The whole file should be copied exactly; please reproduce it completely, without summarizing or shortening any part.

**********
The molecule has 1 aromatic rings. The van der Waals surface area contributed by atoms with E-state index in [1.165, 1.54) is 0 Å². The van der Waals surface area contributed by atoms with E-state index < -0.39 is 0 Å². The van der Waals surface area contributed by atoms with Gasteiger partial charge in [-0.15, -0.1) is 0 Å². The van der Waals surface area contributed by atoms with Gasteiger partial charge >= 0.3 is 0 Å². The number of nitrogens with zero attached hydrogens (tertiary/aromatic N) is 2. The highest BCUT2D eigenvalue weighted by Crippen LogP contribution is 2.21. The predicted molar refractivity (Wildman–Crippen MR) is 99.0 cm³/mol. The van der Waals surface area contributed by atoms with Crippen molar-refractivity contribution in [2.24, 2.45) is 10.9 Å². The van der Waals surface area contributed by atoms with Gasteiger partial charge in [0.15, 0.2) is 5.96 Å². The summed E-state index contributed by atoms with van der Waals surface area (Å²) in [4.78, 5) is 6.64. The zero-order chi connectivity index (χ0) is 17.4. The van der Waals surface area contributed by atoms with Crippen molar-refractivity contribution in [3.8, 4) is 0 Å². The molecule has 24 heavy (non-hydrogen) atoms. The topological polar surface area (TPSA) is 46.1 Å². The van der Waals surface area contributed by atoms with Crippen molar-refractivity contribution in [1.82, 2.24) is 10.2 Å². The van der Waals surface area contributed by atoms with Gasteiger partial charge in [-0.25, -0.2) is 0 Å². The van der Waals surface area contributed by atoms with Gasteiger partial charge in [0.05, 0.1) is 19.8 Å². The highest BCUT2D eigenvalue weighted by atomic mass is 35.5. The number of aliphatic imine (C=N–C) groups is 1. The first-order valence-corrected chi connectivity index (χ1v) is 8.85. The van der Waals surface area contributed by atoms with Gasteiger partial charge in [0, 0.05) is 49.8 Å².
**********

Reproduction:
The molecule has 1 aromatic rings. The van der Waals surface area contributed by atoms with E-state index in [1.165, 1.54) is 0 Å². The van der Waals surface area contributed by atoms with E-state index < -0.39 is 0 Å². The van der Waals surface area contributed by atoms with Gasteiger partial charge in [-0.15, -0.1) is 0 Å². The van der Waals surface area contributed by atoms with Gasteiger partial charge >= 0.3 is 0 Å². The number of nitrogens with zero attached hydrogens (tertiary/aromatic N) is 2. The highest BCUT2D eigenvalue weighted by Crippen LogP contribution is 2.21. The predicted molar refractivity (Wildman–Crippen MR) is 99.0 cm³/mol. The van der Waals surface area contributed by atoms with Crippen molar-refractivity contribution in [2.24, 2.45) is 10.9 Å². The van der Waals surface area contributed by atoms with Gasteiger partial charge in [0.15, 0.2) is 5.96 Å². The summed E-state index contributed by atoms with van der Waals surface area (Å²) in [4.78, 5) is 6.64. The zero-order chi connectivity index (χ0) is 17.4. The van der Waals surface area contributed by atoms with Crippen molar-refractivity contribution in [3.8, 4) is 0 Å². The molecule has 24 heavy (non-hydrogen) atoms. The topological polar surface area (TPSA) is 46.1 Å². The van der Waals surface area contributed by atoms with Crippen molar-refractivity contribution in [1.82, 2.24) is 10.2 Å². The van der Waals surface area contributed by atoms with Gasteiger partial charge in [-0.25, -0.2) is 0 Å². The van der Waals surface area contributed by atoms with Gasteiger partial charge in [0.05, 0.1) is 19.8 Å². The highest BCUT2D eigenvalue weighted by atomic mass is 35.5. The number of aliphatic imine (C=N–C) groups is 1. The first-order valence-corrected chi connectivity index (χ1v) is 8.85. The van der Waals surface area contributed by atoms with Gasteiger partial charge in [0, 0.05) is 49.8 Å².